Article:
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Full text of "The Egyptian Problem"

ii        FROM MEHEMET ALI TO THE OCCUPATION       23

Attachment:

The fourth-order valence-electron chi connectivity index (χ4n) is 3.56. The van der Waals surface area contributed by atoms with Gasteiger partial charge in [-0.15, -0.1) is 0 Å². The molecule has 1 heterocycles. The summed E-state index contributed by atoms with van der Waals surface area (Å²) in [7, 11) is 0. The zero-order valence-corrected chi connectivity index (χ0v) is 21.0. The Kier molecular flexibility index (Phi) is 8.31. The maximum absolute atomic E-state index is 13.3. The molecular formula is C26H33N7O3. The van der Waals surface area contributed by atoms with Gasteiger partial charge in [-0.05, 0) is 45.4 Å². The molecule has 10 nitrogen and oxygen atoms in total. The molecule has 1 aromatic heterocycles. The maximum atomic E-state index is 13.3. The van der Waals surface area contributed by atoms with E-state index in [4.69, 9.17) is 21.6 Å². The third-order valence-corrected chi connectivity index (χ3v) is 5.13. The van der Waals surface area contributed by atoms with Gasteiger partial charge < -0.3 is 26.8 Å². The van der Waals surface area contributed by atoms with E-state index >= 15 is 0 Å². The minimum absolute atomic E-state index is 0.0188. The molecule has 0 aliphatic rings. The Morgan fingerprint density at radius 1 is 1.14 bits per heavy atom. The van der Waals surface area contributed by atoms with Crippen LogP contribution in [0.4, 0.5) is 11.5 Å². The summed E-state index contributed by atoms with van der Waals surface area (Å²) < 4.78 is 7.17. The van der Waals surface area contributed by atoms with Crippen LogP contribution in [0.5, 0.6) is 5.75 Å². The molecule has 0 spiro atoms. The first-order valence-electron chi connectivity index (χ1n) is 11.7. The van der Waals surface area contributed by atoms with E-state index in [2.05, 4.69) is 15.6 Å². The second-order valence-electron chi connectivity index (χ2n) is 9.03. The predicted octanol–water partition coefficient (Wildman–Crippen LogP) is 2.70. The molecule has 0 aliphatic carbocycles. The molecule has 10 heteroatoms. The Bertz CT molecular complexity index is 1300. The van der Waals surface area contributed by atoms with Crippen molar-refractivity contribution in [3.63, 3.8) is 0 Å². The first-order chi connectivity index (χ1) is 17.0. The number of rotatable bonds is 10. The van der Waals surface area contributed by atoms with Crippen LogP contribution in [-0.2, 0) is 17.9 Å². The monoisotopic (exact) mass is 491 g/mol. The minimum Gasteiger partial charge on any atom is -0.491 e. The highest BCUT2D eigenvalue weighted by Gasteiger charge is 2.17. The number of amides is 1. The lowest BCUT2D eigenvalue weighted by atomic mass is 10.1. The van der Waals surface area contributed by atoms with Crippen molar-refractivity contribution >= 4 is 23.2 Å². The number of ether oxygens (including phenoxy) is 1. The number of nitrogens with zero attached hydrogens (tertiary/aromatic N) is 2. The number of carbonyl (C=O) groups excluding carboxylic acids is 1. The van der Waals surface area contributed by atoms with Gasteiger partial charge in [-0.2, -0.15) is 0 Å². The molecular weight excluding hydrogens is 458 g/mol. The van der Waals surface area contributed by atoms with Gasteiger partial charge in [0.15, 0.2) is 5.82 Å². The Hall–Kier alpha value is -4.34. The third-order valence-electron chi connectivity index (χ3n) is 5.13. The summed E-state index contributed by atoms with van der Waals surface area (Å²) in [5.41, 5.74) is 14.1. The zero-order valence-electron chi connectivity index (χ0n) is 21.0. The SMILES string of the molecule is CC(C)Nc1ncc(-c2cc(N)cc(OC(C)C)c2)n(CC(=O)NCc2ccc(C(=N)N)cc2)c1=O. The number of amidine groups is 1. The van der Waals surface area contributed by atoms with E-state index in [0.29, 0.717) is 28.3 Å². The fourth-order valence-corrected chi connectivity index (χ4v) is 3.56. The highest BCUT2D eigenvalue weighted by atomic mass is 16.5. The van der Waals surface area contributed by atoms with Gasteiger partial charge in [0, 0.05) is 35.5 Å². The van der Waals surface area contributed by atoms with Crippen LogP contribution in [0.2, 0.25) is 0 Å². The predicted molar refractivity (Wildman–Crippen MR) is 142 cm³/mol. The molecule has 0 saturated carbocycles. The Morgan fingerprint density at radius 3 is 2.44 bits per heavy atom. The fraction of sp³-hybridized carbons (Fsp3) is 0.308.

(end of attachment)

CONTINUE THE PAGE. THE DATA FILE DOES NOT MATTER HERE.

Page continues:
irrigation. He was a bit of a farmer and he liked to display a paternal interest in the fellaheen, who obtained some further recognition of their rights in the land* He hated quarrelling with anyone, and he tried not un-successfijlly to cultivate friendly relations with all the Powers. He readily gave permission for British troops to be rushed across Egypt during the Indian Mutiny ; he gave a concession to the Eastern Telegraph Company and welcomed the foundation of an English bank. The most important enterprise with which his name wiE be connected in history was the Suez Canal, for which he granted the original concession in 1856 under political pressure from France, and perhaps even more under the personal pressure of Lesseps, whom he had known and liked from his boyhood. Its construction proved a far heavier drain upon the financial resources of Egypt than he was led at the time to anticipate, and whether it has really enured on the whole to the benefit of Egypt is still open to debate. British opposition to the scheme soon became as obsolete as the scepticism which at the time scorned even its feasibility. It has succeeded beyond all calculation, and it has certainly exercised a great and perhaps decisive influence on the destinies of Egypt. To that extent Said, though a man of no importance, must rank with Mehemet Ali as a maker of modern Egypt. But just as, rightly or wrongly, he could not bring himself to deny Lesseps, so, in smaller matters, he could never say " No " to his friends, and many were the foreign adventurers who wormed themselves into his friendship. His very generosity prompted him to extravagance, and he started Egyptian finance on the downward plane by being the first to contract a foreign loan on the European money market. He died soon, afterwards, still a relatively young man, and the succession passed to his nephew Ismail, a son of Ibrahim, who was only thirty-three years old and soon followed Said down the same plane with immeasurably greater recklessness and rapidity.nsportation and ofwrote a pamphlet on " Egypt in 1837," in which he appealed to British members of Parliament " to showWithin the first year of the Occupation